RN/BSN to medical school?Register Today!
- by jnf14 Mar 18, '11Hello,
Im a nursing student right now but possibly thinking of attending medical school after I obtain my RN/BSN. Any thoughts? Has anyone done this? Good/bad idea?
- Mar 20, '11 by SummitRNAre you in the nursing part of nursing school or are your still prenursing?
Why do you want to do med school? Why not switch to premed? Have you considered NP?
- Mar 20, '11 by jnf14I am finishing my first year of nursing school. Going to start nursing classes next semester, but I have interned at an ER and work as a CNA. Med school is a thought because Im doing very well in my courses and a lot of people have said why not go all the way. And I am thinking about switching my major, but I have heard people do nursing first then go to med school. And yes Im looking into NP and PA and MD.
- Mar 20, '11 by SummitRNMD is not "going all the way." MD is an extremely different career from RN. There are many threads covering the difference: eg http://allnurses.com/nursing-article...ot-536397.html
If you want a be a doctor, don't bother with nursing school. Go study whatever the heck interests you while getting good grades and med school prereqs in earning your BS.
If you want to be a nurse and later an NP, then finish nursing school.
I'm still in nursing school but in many clinicals both doctors AND nurses have told me "you remind me more of a medical student than a nursing student. Why aren't you in medical school instead?"
I don't want to put in the time now, in med school, in internship/residency/fellowship and then as a doctor. I want to have a major life outside the hospital. I want be able to switch specialties. I want to work 3 12s. Later I'll become an NP or a CRNA, but not right away.Last edit by SummitRN on Mar 20, '11
- Jun 11, '11 by panamisheIt's definitely a possibility. I did it and so did another guy in my class and a couple of my friends from nursing school. As SummitAP said, going MD is not going all the way because nursing and medicine are COMPLETELY different professions that fall under the umbrella term 'health care'. Whatever you decide to do, good luck! Oh yeah, one more thing...finish your nursing degree. It's nice to have a fall back plan just in case you decide to take a break from school after college and you would have the option of pursuing an NP if you decide to. Personally, I worked as an RN for 3 years before going back to medical school in 2009. It was the best decision I made!
- Jun 11, '11 by jnf14Did you take extra classes along with your nursing classes that helped you get into med school? And Im definitely going to finish nursing school and Ill see where that takes me.
- Jun 11, '11 by panamisheNo. I basically did the classes separately. I mean, some of our nursing sciences count as pre-med classes...specifically anatomy, physio, and microbiology. But nursing school is hard so it is best to focus on doing well with that since those grades will affect your overall gpa. After I finished my BSN, I immediately began taking the rest of my pre-med requirements (even before I took the NCLEX!!) so that I wouldn't be derailed from my plan. I had no trouble getting into schools as a nurse and ended up getting accepted into all the schools I interviewed at!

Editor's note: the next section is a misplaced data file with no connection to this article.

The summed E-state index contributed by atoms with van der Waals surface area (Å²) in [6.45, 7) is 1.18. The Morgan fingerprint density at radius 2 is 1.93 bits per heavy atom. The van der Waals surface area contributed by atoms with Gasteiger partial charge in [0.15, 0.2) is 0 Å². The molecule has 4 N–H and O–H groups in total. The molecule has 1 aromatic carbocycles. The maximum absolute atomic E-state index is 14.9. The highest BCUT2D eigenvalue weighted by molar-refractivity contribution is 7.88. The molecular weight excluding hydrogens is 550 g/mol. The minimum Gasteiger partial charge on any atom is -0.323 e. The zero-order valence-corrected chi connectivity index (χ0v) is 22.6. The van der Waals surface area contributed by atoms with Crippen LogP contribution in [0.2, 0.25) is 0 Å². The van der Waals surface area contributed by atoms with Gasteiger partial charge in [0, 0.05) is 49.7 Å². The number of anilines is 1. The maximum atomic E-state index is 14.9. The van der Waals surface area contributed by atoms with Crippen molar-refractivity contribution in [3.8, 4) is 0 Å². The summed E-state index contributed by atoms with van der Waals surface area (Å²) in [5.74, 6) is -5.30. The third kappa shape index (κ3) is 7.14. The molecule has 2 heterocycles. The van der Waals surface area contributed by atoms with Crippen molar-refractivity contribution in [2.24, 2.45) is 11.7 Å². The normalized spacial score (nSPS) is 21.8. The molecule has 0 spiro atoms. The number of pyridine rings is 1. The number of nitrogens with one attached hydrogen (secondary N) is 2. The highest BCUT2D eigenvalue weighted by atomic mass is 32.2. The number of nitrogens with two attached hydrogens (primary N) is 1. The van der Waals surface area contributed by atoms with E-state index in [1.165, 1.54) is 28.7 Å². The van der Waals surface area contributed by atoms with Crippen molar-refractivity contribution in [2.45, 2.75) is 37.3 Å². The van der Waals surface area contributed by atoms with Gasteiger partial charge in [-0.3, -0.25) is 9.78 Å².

- Oct 11, '11 by kaikaigurlHi, I am also an RN and currently working as well. I have always wanted to be a doctor. I wanted to ask you how is it like going to medical school after working as a nurse? i still have to take pre-requisites though. which prerequisites did you take? I know you need to take biology and organic chemistry. I took physics in my undergrad.
Its just that I am trying to figure out what to do and how to do it.. I am worried about a lot of things but I really want to pursue medical school.
- Oct 12, '11 by panamisheThere is a small advantage to having been a nurse first but not much of one. if anything, the real advantage comes into play during the clinical years (3rd and 4th year) when you are having actual patient interaction and as a nurse, you will be more comfortable. you need a year of biology (which you should already have as a nurse because of A&P as well as microbio), a year of physics w/lab (with or without calculus...hint hint, do without!), a year of inorganic chem w/lab, and a year of organic chem w/lab. some schools also require biochem but that's not very many although i would recommend it if you have time because i felt at a disadvantage 1st year for not having that class. your classes can only be but so old so be sure you know what the cutoff year is, although, my biology and chemistry classes where about 7yrs old when i started the application trail.
if i were you (and i was :-) ), i would just enroll as a non degree seeking student at your nearest state university (that way you can avoid the stigma of taking courses at a community college while not having to worry about being "accepted" at a 4yr university) and take 1-2 classes a semester until you've gotten your classes out the way. go to the AMCAS and AAMC websites to figure out the application and interview timelines so that you don't waste any time. Also, I recommend taking an MCAT review class (I used Kaplan) because you'll know how to take the big test. Let me know if you have any more questions and good luck!!
- Oct 14, '11 by kaikaigurlThanks for your response.
I am planning to take it in a city university. would that be okay you think?
Its good to know that I don't need to take biology. I had anatomy and physiology as well as microbiology back in my undergrad.
Thanks for the tips. I will check out those websites soon.